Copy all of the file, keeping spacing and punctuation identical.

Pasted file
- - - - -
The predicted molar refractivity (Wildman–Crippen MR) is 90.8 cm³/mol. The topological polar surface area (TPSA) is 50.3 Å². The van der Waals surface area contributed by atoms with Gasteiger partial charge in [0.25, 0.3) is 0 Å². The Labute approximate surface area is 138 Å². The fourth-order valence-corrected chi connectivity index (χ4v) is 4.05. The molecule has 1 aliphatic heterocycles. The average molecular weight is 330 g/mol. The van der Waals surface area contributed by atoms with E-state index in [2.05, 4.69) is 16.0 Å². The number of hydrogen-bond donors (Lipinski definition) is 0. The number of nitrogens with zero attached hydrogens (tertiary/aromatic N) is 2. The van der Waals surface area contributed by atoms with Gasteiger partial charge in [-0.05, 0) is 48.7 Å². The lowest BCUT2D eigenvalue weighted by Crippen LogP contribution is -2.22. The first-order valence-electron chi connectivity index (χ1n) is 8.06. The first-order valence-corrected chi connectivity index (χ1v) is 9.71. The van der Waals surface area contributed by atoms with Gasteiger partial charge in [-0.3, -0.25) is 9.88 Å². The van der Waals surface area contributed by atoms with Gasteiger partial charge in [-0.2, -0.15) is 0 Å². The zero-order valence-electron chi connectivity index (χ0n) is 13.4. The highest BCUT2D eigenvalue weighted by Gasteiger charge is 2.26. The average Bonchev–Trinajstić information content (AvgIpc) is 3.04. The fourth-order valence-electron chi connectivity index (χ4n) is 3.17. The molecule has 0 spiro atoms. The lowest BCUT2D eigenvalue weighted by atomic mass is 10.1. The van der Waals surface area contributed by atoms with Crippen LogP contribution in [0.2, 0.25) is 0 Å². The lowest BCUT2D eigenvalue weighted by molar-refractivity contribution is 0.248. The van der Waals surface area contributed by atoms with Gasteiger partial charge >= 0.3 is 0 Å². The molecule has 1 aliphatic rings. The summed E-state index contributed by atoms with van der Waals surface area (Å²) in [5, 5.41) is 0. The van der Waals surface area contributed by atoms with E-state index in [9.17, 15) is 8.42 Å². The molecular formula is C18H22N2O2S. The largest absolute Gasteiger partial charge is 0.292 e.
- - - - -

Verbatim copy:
The predicted molar refractivity (Wildman–Crippen MR) is 90.8 cm³/mol. The topological polar surface area (TPSA) is 50.3 Å². The van der Waals surface area contributed by atoms with Gasteiger partial charge in [0.25, 0.3) is 0 Å². The Labute approximate surface area is 138 Å². The fourth-order valence-corrected chi connectivity index (χ4v) is 4.05. The molecule has 1 aliphatic heterocycles. The average molecular weight is 330 g/mol. The van der Waals surface area contributed by atoms with E-state index in [2.05, 4.69) is 16.0 Å². The number of hydrogen-bond donors (Lipinski definition) is 0. The number of nitrogens with zero attached hydrogens (tertiary/aromatic N) is 2. The van der Waals surface area contributed by atoms with Gasteiger partial charge in [-0.05, 0) is 48.7 Å². The lowest BCUT2D eigenvalue weighted by Crippen LogP contribution is -2.22. The first-order valence-electron chi connectivity index (χ1n) is 8.06. The first-order valence-corrected chi connectivity index (χ1v) is 9.71. The van der Waals surface area contributed by atoms with Gasteiger partial charge in [-0.3, -0.25) is 9.88 Å². The van der Waals surface area contributed by atoms with Gasteiger partial charge in [-0.2, -0.15) is 0 Å². The zero-order valence-electron chi connectivity index (χ0n) is 13.4. The highest BCUT2D eigenvalue weighted by Gasteiger charge is 2.26. The average Bonchev–Trinajstić information content (AvgIpc) is 3.04. The fourth-order valence-electron chi connectivity index (χ4n) is 3.17. The molecule has 0 spiro atoms. The lowest BCUT2D eigenvalue weighted by atomic mass is 10.1. The van der Waals surface area contributed by atoms with Crippen LogP contribution in [0.2, 0.25) is 0 Å². The lowest BCUT2D eigenvalue weighted by molar-refractivity contribution is 0.248. The van der Waals surface area contributed by atoms with Gasteiger partial charge >= 0.3 is 0 Å². The molecule has 1 aliphatic rings. The summed E-state index contributed by atoms with van der Waals surface area (Å²) in [5, 5.41) is 0. The van der Waals surface area contributed by atoms with E-state index in [9.17, 15) is 8.42 Å². The molecular formula is C18H22N2O2S. The largest absolute Gasteiger partial charge is 0.292 e.